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Feb 12, 2013 2:54 PMPublication: The Southampton Press

Westhampton Beach School Board Holds First Of Several Budget Hearings

Feb 13, 2013 12:42 PM

The Westhampton Beach Board of Education heard the first two of several department budget proposals for the 2013-14 fiscal year on Monday night, kicking off what is shaping up to be a difficult budget cycle for the district.

As part of their regularly scheduled meeting, board members listened as High School Principal Chris Herr pitched his building’s proposed budget of $796,857 for next year, a plan that would increase spending by just 1.86 percent over this year’s $782,298 budget. Officials also heard from Assistant Superintendent for Business Kathleen O’Hara, who presented next year’s proposed $1,745,394 transportation budget, which represents a roughly 1.2 percent decrease from the current year’s $1,767,011 transportation line.

“I think our building administrators recognize this is a difficult fiscal time,” said Schools Superintendent Michael Radday in an interview after the meeting. “The budgets they prepared for next year reflect an understanding of the financial reality.”

Last spring, Westhampton Beach adopted a $51.8 million budget for the 2012-13 school year, a plan that included a $26.3 million tax levy—one that was 2.89 percent higher than the previous year’s $25.6 million levy—and pierced the state’s new cap on the tax levy. As a result, at least 60 percent of district taxpayers had to sign off on the spending plan, which they did last May.

District officials, who previously said they will try not to pierce the cap again this year, will hold several budget presentations over the next two months before adopting a final budget in April. The adopted plan will be put to a public vote on May 21. The next budget presentation will be on Monday, February 25, at 7 p.m., in the high school library and will focus on buildings and grounds, athletics, special education and the Board of Cooperative Educational Services, or BOCES.

During his presentation, Mr. Herr included in his packet to board members a second budget figure of $829,932, one that would increase overall spending at the high school by about 6 percent next year, and includes an estimated $33,000 upgrade to one of the building’s computer labs. But district officials expect these upgrades to be tabled for another year, adding that they will revisit the issue when they discuss the technology department budget in a few weeks.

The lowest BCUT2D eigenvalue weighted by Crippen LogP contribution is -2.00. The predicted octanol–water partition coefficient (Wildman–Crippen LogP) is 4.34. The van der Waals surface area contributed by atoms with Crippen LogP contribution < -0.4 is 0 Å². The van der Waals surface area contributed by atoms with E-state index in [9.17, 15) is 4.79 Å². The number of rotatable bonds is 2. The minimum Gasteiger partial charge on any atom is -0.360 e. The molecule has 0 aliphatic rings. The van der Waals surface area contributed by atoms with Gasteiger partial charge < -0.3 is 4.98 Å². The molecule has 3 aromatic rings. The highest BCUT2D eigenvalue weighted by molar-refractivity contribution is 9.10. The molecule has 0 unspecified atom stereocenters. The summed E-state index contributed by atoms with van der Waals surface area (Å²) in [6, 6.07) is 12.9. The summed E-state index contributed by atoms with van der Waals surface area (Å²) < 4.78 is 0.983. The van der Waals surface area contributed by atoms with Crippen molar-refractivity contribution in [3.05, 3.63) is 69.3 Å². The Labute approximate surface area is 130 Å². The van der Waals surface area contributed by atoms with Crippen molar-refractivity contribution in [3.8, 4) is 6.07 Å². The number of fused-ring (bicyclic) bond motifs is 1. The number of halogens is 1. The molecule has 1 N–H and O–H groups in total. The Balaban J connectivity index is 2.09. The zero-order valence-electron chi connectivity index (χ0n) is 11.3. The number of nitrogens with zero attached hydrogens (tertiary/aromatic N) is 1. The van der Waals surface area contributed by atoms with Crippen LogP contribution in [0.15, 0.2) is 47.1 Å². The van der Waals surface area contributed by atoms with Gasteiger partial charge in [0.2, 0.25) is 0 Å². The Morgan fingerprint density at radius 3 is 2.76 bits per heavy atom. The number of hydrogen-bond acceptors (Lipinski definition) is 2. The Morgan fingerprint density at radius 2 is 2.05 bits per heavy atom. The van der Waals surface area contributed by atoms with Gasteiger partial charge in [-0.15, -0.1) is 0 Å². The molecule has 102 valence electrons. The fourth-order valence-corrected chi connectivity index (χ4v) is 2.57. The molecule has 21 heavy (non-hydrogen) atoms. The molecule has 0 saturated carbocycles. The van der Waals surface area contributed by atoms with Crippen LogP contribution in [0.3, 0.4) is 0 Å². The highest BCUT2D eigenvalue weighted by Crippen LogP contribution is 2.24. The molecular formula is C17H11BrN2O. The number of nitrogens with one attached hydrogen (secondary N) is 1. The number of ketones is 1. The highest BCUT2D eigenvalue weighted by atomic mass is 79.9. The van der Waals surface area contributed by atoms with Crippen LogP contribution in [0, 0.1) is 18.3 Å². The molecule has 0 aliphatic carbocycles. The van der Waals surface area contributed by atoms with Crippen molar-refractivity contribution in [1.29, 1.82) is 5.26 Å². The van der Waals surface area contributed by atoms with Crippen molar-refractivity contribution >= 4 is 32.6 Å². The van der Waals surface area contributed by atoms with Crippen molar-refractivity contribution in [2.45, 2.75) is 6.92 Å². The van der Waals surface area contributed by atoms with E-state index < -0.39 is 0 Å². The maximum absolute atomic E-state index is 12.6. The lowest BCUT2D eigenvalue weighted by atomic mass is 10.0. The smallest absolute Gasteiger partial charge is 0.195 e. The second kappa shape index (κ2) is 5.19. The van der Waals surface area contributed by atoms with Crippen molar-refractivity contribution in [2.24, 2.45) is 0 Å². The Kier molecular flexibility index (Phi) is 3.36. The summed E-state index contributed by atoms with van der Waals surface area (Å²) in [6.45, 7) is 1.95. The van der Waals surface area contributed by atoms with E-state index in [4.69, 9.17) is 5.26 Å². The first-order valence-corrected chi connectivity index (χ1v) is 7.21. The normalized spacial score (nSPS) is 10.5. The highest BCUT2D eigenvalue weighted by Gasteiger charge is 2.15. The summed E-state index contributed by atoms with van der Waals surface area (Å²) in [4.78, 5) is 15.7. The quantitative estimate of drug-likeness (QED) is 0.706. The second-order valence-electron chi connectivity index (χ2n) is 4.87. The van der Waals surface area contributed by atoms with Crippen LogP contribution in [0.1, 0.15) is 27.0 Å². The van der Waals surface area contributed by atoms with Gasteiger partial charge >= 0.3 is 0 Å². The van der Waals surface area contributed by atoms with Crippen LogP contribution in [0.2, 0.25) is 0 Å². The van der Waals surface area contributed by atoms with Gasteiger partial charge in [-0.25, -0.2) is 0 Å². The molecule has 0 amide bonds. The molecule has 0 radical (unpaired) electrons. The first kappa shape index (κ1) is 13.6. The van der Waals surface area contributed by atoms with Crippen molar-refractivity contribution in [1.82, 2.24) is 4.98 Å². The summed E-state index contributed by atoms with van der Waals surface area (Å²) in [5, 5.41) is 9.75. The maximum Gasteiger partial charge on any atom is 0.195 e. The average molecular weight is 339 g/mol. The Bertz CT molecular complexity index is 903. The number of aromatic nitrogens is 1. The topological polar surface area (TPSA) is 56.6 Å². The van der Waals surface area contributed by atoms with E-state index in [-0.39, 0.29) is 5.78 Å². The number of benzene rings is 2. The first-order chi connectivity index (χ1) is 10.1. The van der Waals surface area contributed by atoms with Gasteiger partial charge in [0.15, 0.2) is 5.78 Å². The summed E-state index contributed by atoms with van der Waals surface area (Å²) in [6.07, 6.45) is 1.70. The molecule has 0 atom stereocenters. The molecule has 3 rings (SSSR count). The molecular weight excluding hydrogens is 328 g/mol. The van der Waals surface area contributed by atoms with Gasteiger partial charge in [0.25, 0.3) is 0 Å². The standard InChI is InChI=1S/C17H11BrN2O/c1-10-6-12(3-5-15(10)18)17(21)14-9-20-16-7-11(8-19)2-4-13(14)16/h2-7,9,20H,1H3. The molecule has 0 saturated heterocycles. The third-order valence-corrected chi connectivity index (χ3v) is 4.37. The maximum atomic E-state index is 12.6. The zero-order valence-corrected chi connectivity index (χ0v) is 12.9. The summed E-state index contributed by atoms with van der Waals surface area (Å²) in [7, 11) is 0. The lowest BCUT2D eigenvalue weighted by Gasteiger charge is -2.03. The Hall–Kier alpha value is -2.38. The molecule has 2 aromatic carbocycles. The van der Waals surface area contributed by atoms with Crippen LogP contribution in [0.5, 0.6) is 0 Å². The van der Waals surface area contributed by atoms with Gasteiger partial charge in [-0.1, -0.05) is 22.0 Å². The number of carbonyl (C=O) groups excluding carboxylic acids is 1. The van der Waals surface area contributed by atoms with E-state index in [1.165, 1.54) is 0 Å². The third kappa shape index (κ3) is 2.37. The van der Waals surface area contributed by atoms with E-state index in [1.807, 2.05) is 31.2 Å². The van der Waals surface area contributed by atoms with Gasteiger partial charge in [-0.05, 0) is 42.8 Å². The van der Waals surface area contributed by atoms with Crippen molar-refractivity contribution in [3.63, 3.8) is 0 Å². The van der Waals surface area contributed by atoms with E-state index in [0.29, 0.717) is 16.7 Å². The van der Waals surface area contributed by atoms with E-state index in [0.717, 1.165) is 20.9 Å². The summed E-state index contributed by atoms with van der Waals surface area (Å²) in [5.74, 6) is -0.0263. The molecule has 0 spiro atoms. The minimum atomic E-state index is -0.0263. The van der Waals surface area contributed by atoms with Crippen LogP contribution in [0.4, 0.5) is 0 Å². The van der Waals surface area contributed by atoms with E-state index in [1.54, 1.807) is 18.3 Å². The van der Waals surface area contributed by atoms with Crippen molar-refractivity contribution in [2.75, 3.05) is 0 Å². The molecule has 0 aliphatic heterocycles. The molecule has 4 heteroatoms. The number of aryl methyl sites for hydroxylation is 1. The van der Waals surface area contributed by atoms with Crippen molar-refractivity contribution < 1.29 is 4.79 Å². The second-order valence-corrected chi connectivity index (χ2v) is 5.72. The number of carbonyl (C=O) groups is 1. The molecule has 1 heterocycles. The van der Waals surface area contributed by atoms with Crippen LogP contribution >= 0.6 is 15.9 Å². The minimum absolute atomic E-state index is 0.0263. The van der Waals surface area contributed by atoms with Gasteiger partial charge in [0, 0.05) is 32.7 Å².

Without the computer lab, Mr. Herr is proposing increases to only four lines in his budget: math and foreign language textbooks, the nurses’ office and field trip transportation costs. The largest increase would be for math textbooks, which would jump by nearly 50 percent, or from $6,905 this year to $13,230 next year. The increase is needed, Mr. Herr explained, so the school can purchase actual textbooks, and not computer programs that require the continual payment of fees.

He is also asking the board to increase the field trip transportation budget by $4,000, from $21,000 this year to $25,00 next year. In response, board members asked if there was a way to trim this figure and even suggested the elimination of school transportation for certain excursions, like music department trips. Mr. Herr is also asking for an additional $349, or $4,325 total, to buy new foreign language textbooks and an additional $140, or $815 total, to resupply the nurses’ office.

“This is my fifth year doing a budget presentation,” Mr. Herr said on Tuesday. “Every year the board is supportive and receptive—there were no questions out of the ordinary and the presentation to the board was all requests from the high school.

“I think we put together a fairly responsible budget,” he continued. “We will wait to see in the coming weeks, as the board moves through the process, if there will be any changes to the high school proposal.”

During Ms. O’Hara’s transportation budget presentation, board member James Hulme surprised a few people when he suggested that the district investigate reducing the number of morning and afternoon buses provided by the district. He also said one option could be increasing the distance that students must live from a school to qualify for public transportation.

According to Mr. Radday, school policy now dictates that students in grades one through five qualify for bus service if they live more than one mile from the elementary school, and students in grades six through 12 qualify if they live more than 1.5 miles from the middle and high schools. But he also noted that state policy requires only that the district offer bus service to students in grades one through eight if they live at least two miles from their school, and that distance goes up to three miles for students in grades 9-12.

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Can we do any decreases? Increasing in buses and building? When was the last time the bus contract was bid out? Audited? or do they have a lock for life?
By realistic (470), westhampton on Feb 13, 13 7:27 AM
... trade in the laptops and use Ipads instead. They are half the price of a laptop and do the same thing. Wouldn't the district save close to a million dollars doing this?
By William Rodney (558), southampton on Feb 13, 13 3:10 PM
1 member liked this comment
How much is spent on the laptops? Does every student need one?
By sag runner (24), Easthampton on Feb 14, 13 10:19 PM